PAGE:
Light can move faster, but far more importantly, light can carry a near infinite range of information via wavelength and phase differences. You're limited only by how much you can detect and decipher reliably. So, a light transistor could do many of calculations at once theoretically by having many separate wavelength/phase channels, as long as said channels didn't interact of course.

RE: Technically ...
By rangerdavid on 3/18/08, Rating: 0
RE: Technically ...
By Regs on 3/21/2008 12:04:01 PM , Rating: 2
It's very interesting in what you say in your 2nd paragraph. Which makes more disappointed in what IBM has has in mind for the application of optical computing.

"The optical devices could be put to use as a bus between cores in IBM's next generation Cell processors". This to me seems like a waste of innovation if we were only to implicate it as a bus between two processing cores. Now to have information transfer inside the data execution units of the processor core itself using optics would be truly remarkable.

RE: Technically ...
By StormEffect on 3/18/2008 9:59:00 PM , Rating: 2
This seems like a fantastic technology, but how does it hold up against physical processes other than heat, at least compared to current copper interconnects?

Is the system as physically robust as a copper interconnect? How does it fare against vibration or bending?

RE: Technically ...
By phxfreddy on 3/18/2008 11:35:42 PM , Rating: 2
Electrons do not travel at the speed of light. They go at drift speed or about 300 mph in a household wiring circuit. Its the wave that travels at near the speed of light ....why? because it is light.

RE: Technically ...
By AnnihilatorX on 3/19/2008 8:18:37 AM , Rating: 2
no. the drift velocity of electrons in a copper wire is on the order of millimeters per second

That's definitely not 300mph.

RE: Technically ...
By tjr508 on 3/19/2008 12:10:32 AM , Rating: 2
Wrong. Wrong. Wrong.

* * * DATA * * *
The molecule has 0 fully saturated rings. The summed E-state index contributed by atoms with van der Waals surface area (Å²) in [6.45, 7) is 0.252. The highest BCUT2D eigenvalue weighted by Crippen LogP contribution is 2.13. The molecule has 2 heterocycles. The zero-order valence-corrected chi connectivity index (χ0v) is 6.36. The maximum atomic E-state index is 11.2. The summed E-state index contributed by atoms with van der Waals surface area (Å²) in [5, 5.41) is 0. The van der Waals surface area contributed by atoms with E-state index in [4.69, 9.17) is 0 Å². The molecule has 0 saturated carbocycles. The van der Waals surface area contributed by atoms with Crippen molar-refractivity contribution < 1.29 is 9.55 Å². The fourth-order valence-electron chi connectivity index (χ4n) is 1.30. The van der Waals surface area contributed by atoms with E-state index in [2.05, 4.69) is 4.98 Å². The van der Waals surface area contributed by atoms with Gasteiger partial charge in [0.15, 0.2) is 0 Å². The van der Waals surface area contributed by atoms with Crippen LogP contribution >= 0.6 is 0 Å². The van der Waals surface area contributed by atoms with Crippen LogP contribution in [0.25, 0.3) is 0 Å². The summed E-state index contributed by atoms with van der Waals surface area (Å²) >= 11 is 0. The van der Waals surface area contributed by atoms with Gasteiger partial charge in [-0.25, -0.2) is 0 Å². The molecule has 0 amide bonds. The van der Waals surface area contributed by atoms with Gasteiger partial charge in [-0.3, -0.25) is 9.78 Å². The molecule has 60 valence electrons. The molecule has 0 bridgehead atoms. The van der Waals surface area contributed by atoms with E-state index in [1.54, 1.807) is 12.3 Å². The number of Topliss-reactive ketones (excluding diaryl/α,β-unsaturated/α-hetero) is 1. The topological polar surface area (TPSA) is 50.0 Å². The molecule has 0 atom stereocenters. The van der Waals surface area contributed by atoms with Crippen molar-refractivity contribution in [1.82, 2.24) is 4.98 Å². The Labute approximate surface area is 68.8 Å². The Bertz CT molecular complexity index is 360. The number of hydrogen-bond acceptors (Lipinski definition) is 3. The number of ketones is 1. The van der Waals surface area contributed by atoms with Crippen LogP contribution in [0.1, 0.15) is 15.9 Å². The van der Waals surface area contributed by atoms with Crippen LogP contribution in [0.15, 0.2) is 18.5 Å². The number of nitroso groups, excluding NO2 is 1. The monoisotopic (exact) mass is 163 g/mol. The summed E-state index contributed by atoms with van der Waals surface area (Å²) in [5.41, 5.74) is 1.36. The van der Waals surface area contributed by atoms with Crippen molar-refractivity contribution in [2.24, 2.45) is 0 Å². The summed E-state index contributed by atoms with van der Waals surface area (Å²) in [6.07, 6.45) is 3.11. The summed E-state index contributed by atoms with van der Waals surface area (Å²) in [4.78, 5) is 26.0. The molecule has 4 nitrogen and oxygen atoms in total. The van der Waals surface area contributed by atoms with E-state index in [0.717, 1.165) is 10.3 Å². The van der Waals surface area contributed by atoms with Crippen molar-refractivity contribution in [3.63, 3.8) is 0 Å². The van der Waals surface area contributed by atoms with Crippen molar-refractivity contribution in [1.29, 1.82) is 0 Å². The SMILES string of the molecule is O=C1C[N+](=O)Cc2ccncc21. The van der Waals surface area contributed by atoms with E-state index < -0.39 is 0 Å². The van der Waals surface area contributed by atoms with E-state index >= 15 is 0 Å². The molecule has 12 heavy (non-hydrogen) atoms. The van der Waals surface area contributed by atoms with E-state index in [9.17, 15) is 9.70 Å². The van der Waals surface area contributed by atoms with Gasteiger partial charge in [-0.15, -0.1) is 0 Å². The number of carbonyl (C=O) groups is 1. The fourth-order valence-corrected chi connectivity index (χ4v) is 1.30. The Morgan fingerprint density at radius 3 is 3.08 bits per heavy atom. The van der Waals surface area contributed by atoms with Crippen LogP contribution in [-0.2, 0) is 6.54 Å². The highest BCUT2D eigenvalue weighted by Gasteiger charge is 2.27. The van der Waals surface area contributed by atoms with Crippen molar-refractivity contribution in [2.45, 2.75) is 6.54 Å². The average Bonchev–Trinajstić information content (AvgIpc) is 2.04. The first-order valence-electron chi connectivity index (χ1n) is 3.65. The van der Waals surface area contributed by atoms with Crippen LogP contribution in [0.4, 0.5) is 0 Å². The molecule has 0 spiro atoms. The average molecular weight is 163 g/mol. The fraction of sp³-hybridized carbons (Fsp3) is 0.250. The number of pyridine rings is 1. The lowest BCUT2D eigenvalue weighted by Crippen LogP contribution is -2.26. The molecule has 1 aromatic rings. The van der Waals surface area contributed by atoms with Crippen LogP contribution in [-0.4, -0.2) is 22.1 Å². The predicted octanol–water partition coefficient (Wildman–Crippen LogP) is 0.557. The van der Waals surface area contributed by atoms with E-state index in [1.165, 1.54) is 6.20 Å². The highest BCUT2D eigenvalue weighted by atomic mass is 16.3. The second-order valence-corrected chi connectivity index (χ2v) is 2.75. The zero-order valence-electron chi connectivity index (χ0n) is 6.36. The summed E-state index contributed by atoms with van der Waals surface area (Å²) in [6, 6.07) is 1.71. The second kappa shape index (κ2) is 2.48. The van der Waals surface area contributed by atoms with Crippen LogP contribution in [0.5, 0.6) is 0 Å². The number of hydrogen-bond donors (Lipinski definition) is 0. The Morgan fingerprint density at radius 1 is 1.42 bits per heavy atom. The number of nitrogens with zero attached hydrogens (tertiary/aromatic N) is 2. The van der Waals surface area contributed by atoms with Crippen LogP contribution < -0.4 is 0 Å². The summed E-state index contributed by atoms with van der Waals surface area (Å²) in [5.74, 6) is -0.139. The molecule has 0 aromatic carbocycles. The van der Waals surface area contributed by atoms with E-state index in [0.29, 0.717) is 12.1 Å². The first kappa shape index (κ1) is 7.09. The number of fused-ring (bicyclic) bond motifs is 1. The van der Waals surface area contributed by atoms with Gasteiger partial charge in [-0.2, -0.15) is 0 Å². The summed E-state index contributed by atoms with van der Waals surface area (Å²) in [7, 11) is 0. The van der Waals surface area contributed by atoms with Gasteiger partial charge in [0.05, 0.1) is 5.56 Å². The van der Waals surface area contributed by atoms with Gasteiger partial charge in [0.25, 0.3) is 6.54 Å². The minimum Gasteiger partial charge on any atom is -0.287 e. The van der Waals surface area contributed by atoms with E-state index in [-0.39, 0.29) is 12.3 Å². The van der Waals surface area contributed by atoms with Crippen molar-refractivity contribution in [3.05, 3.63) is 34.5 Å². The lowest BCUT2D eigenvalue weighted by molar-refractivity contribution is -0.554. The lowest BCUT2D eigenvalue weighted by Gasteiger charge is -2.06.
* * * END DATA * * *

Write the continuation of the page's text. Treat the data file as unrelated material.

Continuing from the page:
The EM waves through a CPU DO (for all real world purposes) travel at the speed of light.

Resistance does NOT slow down EM waves.

Maybe you are referring to the internal capacitance in a MOSFET (or FET in general since metal isn't exactly necessary anymore) that slows down the rise in magnitude in a signal and thus the small wait for a signal to reach a threshold or switching voltage.

RE: Technically ...
By aliasa on 3/19/2008 2:46:45 PM , Rating: 2
well i beg to differ from that notion cause the theory of relativity prohibits any mass from moving at v=c,coz m will tend to infinity.electrons move with drift velocity given by

which is very very small as compared to c.

Light speed is too slow
By theslug on 3/18/2008 2:53:20 PM , Rating: 5
We're going to have to go right to...ludicrous speed.

RE: Light speed is too slow
By bhieb on 3/18/2008 4:41:53 PM , Rating: 3
what the hell was's IBM sir...they've gone plad

By kattanna on 3/18/2008 4:06:42 PM , Rating: 3
using a single optical path, but using various wavelengths to hold each seperate bit in a byte/word/etc, could really free up layout of the various interconnects as well. so instead of having to lay out 64 wires to carry 64 bits of data, 1 optical route using 64 wavelengths could carry the same data.

that would seriously reduce complexity. but why stop there...

why not make the chip "speak/listen" to the outside world via a universal optical bus interconnect that would then connect CPU(s), main memory, chipset, and expansion slots all on 1 optical bus.

By Clauzii on 3/18/2008 10:27:28 PM , Rating: 2
One step closer to the "Optical Soup Computer", where a whole pond of different waves sit across each other. Then deliver datapackets (made of light) delivered at points of crossing and the right wavelength at the right moment. Being able to maybe even have different focuslengths, and positioned by ultra-presice stepper motors. Say, 64 lasers in a CPU chamber.

Pure fireworx :))

By pnyffeler on 3/20/2008 2:00:21 PM , Rating: 2
Why stop there? You could have a whole bunch of users using the computer at the same time, with each user having a bundle of wavelengths of their own. Hell, you could have one computer for an entire building, with everybody having fiber optic connections to the Big Blue Box in the basement. It all comes down to how much resolution between wavelengths the system can handle, and, therefore, how many different bandwidths it can utilize.

By inperfectdarkness on 3/18/08, Rating: -1
RE: hmmmm
By amanojaku on 3/18/2008 2:41:24 PM , Rating: 2
I doubt nVidia will be the first to license this. Technology such as this is generally expensive; currenty graphics cards owners might not mind paying $300-400 on their cards, but try $1,500 and up!

I see specialized CPUs (high-end routers and supercomputers,) then the business systems (UltraSPARC T4 or POWER8 servers.) One day someone will make the breakthrough powerful yet PC-priced CPU 15 years from now. Maybe 10.

RE: hmmmm
By AntiM on 3/18/2008 2:44:19 PM , Rating: 2
When a photonic switch can replace a transistor and use different wavelengths of light to represent different states, other than the 1s and 0s of todays transistors, then we'll really be getting somewhere.

RE: hmmmm
By smilingcrow on 3/19/2008 11:16:56 PM , Rating: 2
Sounds like good technology to feature in the upcoming film, Terminator 4 – The Revenge of Big Blue. It would sure help with the render times as well.